The Marshall family of Dogspur, Va., pauses from working to display some of their pumpkins. From left are Hailee, Leah, Travis, Amber, Tonya and Moriah Marshall.

DUGSPUR,Va. — “Pumpkins, pumpkins, pumpkins everywhere” is a phrase that can easily describe Marshall’s Farm Plus LLC here in this Carroll County community.

The Marshall family is in the midst of harvesting 102 acres of pumpkins, with more than 30 varieties available.

The family business is unique in several ways.

Travis and Tonya Marshall are the parents of four daughters: Hailee, Amber, Leah and Moriah, who range in age from 9 to 19. The girls have worked alongside their parents as the operation grew from just a half acre to an acre and beyond.

The fact that the girls are home-schooled enables them to work on the farm during the busy season.

Unlike many farm families in the area, this family has found it can make more money in farming than having one member work off the farm to pay the bills.

The Marshall farm is diversified, growing butternut squash, pumpkins, cattle and timber. In the summer, they strip bark from poplar trees, which is used as siding for houses, Travis Marshall said. They harvest pine and oak timber in the summer, and poplar trees in the winter.

Pumpkins, however, are the biggest part of their operation. Through Wednesday, they have picked and shipped more than 1,600 bins of pumpkins through the Southwest Virginia Farmers Market in nearby Hillsville, and more orders were coming in on their cellphones. They are four weeks into the harvest, which will continue through November.

Both Travis and Tonya Marshall stressed the importance of this distribution center, which is dedicated to produce farmers in Carroll County. It serves as a hub for the marketing and shipping of many different kinds of food crops grown within the the Blue Ridge Mountains.

“That’s our biggest asset,” Travis Marshall said.

“Not only for us, but for everybody,” Tonya Marshall said.

She explained that the county is home to a large community of farmers growing vegetable crops.

Harvesting pumpkins is hard work. As their parents talked, Amber and Leah picked different sized pumpkins and carried them one by one to the big cardboard boxes. As a bin was filled, Travis Marshall used a tractor and took the bins, sitting on wooden pallets, to load onto a trailer. When it was filled, the load was driven directly to the farmers market.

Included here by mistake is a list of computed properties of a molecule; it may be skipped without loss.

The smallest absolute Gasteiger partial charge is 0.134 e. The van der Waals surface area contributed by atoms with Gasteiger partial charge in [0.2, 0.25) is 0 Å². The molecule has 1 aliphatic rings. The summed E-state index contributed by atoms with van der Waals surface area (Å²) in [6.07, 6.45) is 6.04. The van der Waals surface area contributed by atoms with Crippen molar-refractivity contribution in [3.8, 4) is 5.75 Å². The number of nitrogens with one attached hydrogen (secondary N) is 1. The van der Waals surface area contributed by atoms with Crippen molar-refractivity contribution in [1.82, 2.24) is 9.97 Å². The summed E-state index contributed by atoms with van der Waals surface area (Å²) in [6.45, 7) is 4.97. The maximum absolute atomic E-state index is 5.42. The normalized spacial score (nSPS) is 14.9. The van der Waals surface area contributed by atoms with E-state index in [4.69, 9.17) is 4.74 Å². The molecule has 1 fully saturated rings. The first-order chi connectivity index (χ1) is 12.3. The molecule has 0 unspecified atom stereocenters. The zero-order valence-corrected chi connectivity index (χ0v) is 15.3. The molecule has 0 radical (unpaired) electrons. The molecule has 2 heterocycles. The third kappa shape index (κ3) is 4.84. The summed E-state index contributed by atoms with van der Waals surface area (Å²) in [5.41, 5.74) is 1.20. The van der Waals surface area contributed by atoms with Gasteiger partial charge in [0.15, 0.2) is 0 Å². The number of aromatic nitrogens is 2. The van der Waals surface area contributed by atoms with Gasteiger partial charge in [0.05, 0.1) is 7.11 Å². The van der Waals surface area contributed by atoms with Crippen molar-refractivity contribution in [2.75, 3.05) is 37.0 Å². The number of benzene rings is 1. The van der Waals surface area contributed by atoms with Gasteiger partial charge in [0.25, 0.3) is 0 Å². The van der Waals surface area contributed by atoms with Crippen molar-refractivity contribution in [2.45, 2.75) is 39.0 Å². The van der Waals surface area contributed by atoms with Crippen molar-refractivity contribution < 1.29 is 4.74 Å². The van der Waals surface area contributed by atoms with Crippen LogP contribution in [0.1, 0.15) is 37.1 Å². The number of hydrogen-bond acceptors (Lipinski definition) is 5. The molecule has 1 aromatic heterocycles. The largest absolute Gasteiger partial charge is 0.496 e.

Family members recalled that at first they used to plant all their pumpkin seeds by hand, poking a hole in the ground with a stick and dropping the seed into it. They no longer do that. They plant the seeds into soil protected by a wheat cover crop. Travis Marshall said the wheat helps the ground overwinter and serves as a bed to keep the pumpkins clean as they grow on top, not directly on the soil.

The pumpkins are planted in color-coded sequences so they can be picked easily to fill the bins. This avoids having to sort them.

This is the 18th year the family has grown pumpkins. This week they also assembled pumpkins and squash to be sent to the State Fair of Virginia in Doswell.

The fair is too far away from this southwest Virginia county for the Marshalls to attend, Travis Marshall said. But they can compete by sending their entries through a representative of the Virginia Pumpkin Growers Association.

“Our life and our business is a family thing,” Tonya Marshall said. “We help each other, we stick together.”

Her daughters proved this one year when they planted the whole 110-acre pumpkin crop themselves. Travis Marshall had eye surgery and they stepped in to do the planting.

Growing up on the farm, the girls have learned to do many tasks including driving tractors and trucks, Tonya Marshall said.

She credits God for their success.

“Without him, it wouldn’t be possible,” she said. “He gives us the grace to do it all.”

Jane W. Graham is a freelance writer in southwest Virginia.